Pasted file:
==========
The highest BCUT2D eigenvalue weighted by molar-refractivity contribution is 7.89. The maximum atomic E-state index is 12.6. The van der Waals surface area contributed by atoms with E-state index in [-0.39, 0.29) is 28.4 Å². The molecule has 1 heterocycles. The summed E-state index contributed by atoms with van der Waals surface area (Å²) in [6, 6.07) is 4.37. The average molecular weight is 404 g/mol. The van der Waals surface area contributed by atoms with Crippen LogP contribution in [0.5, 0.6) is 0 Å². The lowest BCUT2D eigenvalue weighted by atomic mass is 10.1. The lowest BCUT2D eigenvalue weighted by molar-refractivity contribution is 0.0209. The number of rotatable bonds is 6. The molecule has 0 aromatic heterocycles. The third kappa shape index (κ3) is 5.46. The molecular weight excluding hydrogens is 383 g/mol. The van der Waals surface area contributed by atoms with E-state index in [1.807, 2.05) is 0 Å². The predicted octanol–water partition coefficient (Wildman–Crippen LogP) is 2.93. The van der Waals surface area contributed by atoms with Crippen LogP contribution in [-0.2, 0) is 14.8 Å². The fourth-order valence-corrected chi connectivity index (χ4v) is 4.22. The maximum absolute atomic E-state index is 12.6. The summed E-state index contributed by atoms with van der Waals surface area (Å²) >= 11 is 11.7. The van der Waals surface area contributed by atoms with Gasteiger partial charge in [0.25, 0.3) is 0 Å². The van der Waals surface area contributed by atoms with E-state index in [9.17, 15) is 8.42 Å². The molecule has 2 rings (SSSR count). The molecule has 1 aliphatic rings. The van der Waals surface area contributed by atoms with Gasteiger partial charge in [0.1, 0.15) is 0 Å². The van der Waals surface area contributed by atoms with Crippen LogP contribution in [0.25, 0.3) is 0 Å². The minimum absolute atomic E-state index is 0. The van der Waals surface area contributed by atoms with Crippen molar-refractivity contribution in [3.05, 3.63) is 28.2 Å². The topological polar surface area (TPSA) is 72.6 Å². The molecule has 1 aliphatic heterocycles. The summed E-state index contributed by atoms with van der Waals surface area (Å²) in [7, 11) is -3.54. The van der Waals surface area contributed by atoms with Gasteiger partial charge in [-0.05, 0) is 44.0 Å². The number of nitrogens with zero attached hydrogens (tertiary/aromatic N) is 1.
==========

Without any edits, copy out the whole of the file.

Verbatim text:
The highest BCUT2D eigenvalue weighted by molar-refractivity contribution is 7.89. The maximum atomic E-state index is 12.6. The van der Waals surface area contributed by atoms with E-state index in [-0.39, 0.29) is 28.4 Å². The molecule has 1 heterocycles. The summed E-state index contributed by atoms with van der Waals surface area (Å²) in [6, 6.07) is 4.37. The average molecular weight is 404 g/mol. The van der Waals surface area contributed by atoms with Crippen LogP contribution in [0.5, 0.6) is 0 Å². The lowest BCUT2D eigenvalue weighted by atomic mass is 10.1. The lowest BCUT2D eigenvalue weighted by molar-refractivity contribution is 0.0209. The number of rotatable bonds is 6. The molecule has 0 aromatic heterocycles. The third kappa shape index (κ3) is 5.46. The molecular weight excluding hydrogens is 383 g/mol. The van der Waals surface area contributed by atoms with E-state index in [1.807, 2.05) is 0 Å². The predicted octanol–water partition coefficient (Wildman–Crippen LogP) is 2.93. The van der Waals surface area contributed by atoms with Crippen LogP contribution in [-0.2, 0) is 14.8 Å². The fourth-order valence-corrected chi connectivity index (χ4v) is 4.22. The maximum absolute atomic E-state index is 12.6. The summed E-state index contributed by atoms with van der Waals surface area (Å²) >= 11 is 11.7. The van der Waals surface area contributed by atoms with Gasteiger partial charge in [0.25, 0.3) is 0 Å². The van der Waals surface area contributed by atoms with E-state index in [9.17, 15) is 8.42 Å². The molecule has 2 rings (SSSR count). The molecule has 1 aliphatic rings. The van der Waals surface area contributed by atoms with Gasteiger partial charge in [0.1, 0.15) is 0 Å². The van der Waals surface area contributed by atoms with Crippen LogP contribution in [0.25, 0.3) is 0 Å². The minimum absolute atomic E-state index is 0. The van der Waals surface area contributed by atoms with Crippen molar-refractivity contribution in [3.05, 3.63) is 28.2 Å². The topological polar surface area (TPSA) is 72.6 Å². The molecule has 1 aliphatic heterocycles. The summed E-state index contributed by atoms with van der Waals surface area (Å²) in [7, 11) is -3.54. The van der Waals surface area contributed by atoms with Gasteiger partial charge in [-0.05, 0) is 44.0 Å². The number of nitrogens with zero attached hydrogens (tertiary/aromatic N) is 1.